Shortly after midnight on Thursday a column of tanks drove slowly down one of the main boulevards of Khartoum. Although residents of Sudan‘s capital of Khartoum awoke hours later to what seemed like another normal day, something significant had taken place during the wee hours. Amid a flurry of conflicting reports and wild rumors, information minister Ahmed Belal Osman announced Thursday that 13 suspects — among them senior officials — had been arrested for plotting against the state. “The government has decided to abort this plot just before the zero hour as a preventive measure to avoid entering the country into chaos,” Osman said.
The news of a coup attempt would have come as little surprise to countless Sudan watchers, who for months have watched storm clouds gather around the regime of President Omar Hassan al-Bashir. Facing armed resistance from restive ethnic groups in all corners of the country, as well as unrest on city streets from a population resentful of the state’s repressive tendencies, the regime has shown signs of losing it’s grip on power. The regime’s problems are exacerbated by delays in the flow of oil from South Sudan, sinking the Sudanese pound to an all time low. As economic woes deepen, many observers suspect that Bashir, subject of a war-crime indictment at the International Criminal Court in The Hague, will face an internal power struggle that he may not survive.
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Although discontent has been simmering within the regime for some time, the catalyst for the latest plot appears to have been a disagreement during a conference held last week for the Islamic Movement — an organisation supposedly created to guide the ruling National Congress Party (NCP). Some ministers and religious leaders had hoped to use the conference to push for reforms in the NCP, but were thwarted by Bashir’s allies. Several delegates walked out of the congress even before it ended.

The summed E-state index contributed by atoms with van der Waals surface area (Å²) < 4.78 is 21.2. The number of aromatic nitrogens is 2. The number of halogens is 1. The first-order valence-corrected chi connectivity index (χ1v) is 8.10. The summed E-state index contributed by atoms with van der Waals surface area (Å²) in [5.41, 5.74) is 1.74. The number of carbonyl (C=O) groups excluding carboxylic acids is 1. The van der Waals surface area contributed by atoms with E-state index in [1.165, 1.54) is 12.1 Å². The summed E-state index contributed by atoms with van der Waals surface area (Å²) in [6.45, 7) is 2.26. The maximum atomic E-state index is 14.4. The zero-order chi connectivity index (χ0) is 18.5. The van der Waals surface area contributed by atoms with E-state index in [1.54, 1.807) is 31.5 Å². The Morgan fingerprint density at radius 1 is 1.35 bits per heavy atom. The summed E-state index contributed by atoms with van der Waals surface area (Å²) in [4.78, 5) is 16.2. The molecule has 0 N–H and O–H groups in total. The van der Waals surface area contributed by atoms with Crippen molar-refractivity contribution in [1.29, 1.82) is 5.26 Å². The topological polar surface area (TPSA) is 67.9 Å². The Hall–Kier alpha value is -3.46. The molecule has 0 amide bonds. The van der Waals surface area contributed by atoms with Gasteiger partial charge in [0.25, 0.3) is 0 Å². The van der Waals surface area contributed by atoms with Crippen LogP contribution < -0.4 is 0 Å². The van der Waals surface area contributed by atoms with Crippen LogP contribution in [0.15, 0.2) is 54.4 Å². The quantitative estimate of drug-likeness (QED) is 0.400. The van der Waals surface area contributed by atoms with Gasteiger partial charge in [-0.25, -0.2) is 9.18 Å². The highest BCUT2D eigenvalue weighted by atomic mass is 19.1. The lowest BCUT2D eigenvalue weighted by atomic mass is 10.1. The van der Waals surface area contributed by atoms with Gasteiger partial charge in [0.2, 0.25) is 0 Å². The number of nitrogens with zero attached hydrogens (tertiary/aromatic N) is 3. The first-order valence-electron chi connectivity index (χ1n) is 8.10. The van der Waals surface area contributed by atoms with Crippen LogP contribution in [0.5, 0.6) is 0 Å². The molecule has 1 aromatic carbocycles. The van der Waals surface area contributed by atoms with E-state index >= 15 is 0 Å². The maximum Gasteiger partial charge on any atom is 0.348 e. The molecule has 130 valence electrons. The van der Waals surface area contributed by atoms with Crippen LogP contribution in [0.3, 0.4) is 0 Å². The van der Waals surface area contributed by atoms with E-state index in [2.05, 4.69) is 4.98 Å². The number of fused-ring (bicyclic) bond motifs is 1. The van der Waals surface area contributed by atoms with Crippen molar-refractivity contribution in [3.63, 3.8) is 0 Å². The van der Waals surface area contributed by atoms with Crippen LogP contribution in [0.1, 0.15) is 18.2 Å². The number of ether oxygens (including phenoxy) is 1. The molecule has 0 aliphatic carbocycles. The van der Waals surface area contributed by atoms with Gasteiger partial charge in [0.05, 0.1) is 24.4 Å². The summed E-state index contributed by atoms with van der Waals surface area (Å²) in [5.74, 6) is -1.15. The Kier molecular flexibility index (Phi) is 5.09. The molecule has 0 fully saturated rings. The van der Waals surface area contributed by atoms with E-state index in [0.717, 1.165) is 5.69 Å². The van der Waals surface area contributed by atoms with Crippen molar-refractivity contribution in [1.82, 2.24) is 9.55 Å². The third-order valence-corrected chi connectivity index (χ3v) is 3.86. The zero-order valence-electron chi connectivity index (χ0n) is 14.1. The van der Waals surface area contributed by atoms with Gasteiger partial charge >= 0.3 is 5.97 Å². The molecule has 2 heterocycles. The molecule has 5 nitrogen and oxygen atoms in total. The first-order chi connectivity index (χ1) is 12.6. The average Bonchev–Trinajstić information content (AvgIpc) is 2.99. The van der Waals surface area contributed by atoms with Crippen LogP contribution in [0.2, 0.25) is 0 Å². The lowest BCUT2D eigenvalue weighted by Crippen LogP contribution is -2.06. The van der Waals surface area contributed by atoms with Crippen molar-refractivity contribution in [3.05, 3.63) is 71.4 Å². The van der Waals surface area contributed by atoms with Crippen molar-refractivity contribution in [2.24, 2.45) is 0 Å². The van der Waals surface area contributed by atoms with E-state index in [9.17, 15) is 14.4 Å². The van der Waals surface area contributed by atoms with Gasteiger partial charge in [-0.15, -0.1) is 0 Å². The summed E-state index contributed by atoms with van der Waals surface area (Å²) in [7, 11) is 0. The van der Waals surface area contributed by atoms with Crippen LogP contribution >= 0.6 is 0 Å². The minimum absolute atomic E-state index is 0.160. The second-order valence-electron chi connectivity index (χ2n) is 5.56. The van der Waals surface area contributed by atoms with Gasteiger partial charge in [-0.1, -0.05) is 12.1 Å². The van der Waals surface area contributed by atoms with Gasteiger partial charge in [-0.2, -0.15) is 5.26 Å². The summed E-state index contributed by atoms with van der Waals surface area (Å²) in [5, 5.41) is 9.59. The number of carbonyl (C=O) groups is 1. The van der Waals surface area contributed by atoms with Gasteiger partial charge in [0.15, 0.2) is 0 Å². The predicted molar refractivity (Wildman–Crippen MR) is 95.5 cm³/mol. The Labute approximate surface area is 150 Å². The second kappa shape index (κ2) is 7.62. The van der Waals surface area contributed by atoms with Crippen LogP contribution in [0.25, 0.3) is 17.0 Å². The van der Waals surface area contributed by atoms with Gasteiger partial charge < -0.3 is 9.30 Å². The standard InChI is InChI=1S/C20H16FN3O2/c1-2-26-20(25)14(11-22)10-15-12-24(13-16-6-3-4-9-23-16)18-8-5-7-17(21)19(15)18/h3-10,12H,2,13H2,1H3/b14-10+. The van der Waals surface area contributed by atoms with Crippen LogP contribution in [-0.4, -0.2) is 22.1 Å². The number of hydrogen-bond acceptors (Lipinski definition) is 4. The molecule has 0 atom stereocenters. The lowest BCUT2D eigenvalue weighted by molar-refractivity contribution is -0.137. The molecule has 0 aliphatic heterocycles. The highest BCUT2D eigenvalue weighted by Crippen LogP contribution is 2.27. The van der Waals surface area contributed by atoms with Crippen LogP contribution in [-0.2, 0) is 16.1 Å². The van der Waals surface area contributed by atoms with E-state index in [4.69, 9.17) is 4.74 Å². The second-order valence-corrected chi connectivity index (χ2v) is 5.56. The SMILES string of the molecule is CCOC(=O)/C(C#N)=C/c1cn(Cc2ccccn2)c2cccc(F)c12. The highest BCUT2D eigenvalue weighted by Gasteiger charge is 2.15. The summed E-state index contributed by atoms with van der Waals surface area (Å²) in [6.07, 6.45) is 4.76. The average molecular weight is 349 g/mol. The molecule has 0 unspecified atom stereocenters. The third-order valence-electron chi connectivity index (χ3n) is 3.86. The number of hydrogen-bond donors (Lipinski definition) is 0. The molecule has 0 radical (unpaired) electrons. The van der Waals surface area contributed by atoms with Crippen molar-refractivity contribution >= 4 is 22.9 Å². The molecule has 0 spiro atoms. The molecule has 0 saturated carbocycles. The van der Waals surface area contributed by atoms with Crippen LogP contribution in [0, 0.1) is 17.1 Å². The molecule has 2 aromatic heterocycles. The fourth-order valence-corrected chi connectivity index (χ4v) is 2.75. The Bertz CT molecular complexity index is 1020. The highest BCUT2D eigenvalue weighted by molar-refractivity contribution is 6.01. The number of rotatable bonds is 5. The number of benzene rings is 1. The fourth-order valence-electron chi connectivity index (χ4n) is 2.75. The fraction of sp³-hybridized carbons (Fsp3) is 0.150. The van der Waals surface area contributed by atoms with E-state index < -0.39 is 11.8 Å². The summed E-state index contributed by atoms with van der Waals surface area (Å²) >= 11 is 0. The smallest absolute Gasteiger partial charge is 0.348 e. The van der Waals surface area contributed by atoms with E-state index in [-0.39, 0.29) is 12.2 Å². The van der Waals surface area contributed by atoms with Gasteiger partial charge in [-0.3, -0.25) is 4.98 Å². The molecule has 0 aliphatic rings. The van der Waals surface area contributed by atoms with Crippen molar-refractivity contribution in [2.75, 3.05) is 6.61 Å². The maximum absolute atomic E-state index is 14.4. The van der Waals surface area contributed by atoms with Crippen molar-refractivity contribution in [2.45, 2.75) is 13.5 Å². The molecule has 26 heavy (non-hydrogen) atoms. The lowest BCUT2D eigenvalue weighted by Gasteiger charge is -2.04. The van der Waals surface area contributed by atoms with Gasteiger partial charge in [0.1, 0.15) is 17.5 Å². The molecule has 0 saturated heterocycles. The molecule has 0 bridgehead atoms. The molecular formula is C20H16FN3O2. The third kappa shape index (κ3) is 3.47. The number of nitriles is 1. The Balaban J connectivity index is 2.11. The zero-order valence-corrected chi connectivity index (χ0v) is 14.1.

“This is a clear sign that something was brewing, says Dr. Alhajj Hamad, a Khartoum based analyst. “These people wanted the congress to reform the government but instead the Islamic Movement ended up being under al-Bashir’s control. Infuriated by the lack reform to come out of the meeting, many believe that the senior political figures and islamists currently in detention were discussing how to change the status quo.”
“I don’t think they were anywhere near plotting a coup, one Western diplomat told TIME. “[But]there was definitely an alliance being formed, and this spooked the government.”
Salal Gosh, the former intelligence chief, who is currently in detention did not even attend the conference. After Gosh voiced a desire to rule the country, Bashir removed him from his post in April 2011. Since then, rumours have since circulated he planned to do something about it. In a sign that the government may be readying to punish Gosh, his parliamentary impunity was lifted on Friday.
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Those detained overnight on Thursday were not only obvious foes of Bashir. Senior military official, Mohammed Ibrahim, considered a hero by the Islamist youth for his military operations and leadership against several of the ethnic rebel groups and South Sudan, has also been held. Sources in Khartoum say the state has also arrested over 40 members of the the islamist youth group Al-Sae’hoon which was created earlier this year to push for reforms. Many of it’s members fought under Ibrahim against the south as jihadists and up till recently has voiced undeterred support of the regime. In recent months, though, the group and other Islamists have voiced discontent with Bashir ally Abdelrahim Mohamed Hussein’s tenure as defence minister. They blame him for concessions made to South Sudan, territory lost to rebel groups and airstrike attacks by Israel on weapon storage facilities.
Despite initial claims that opposition groups had incited a coup attempt, there is clearly a power struggle underway within the regime. While several of the detainees have already been released, indicating that some were just taken in to aid the investigation, others could be held for a while. Dr. Amgad Fareid Eltayeb argues, though, that most Sudanese are indifferent to the regime’s infighting. “These are all bad guys fighting for power and wealth, Eltayeb, spokesman for opposition group Sudan Change Now (SCN) told TIME. “Not one of them cares about the Sudanese people With the oil agreement seemingly about to break down, tensions mounting on the border over a recent airstrike by Khartoum, and internal power struggles developing, the regime’s ability to survive will be increasingly tested. “The state is crumbing and every regime in its final days shows similar trends,” says Hamad. “It is now merely just the usual process of self destruction.”
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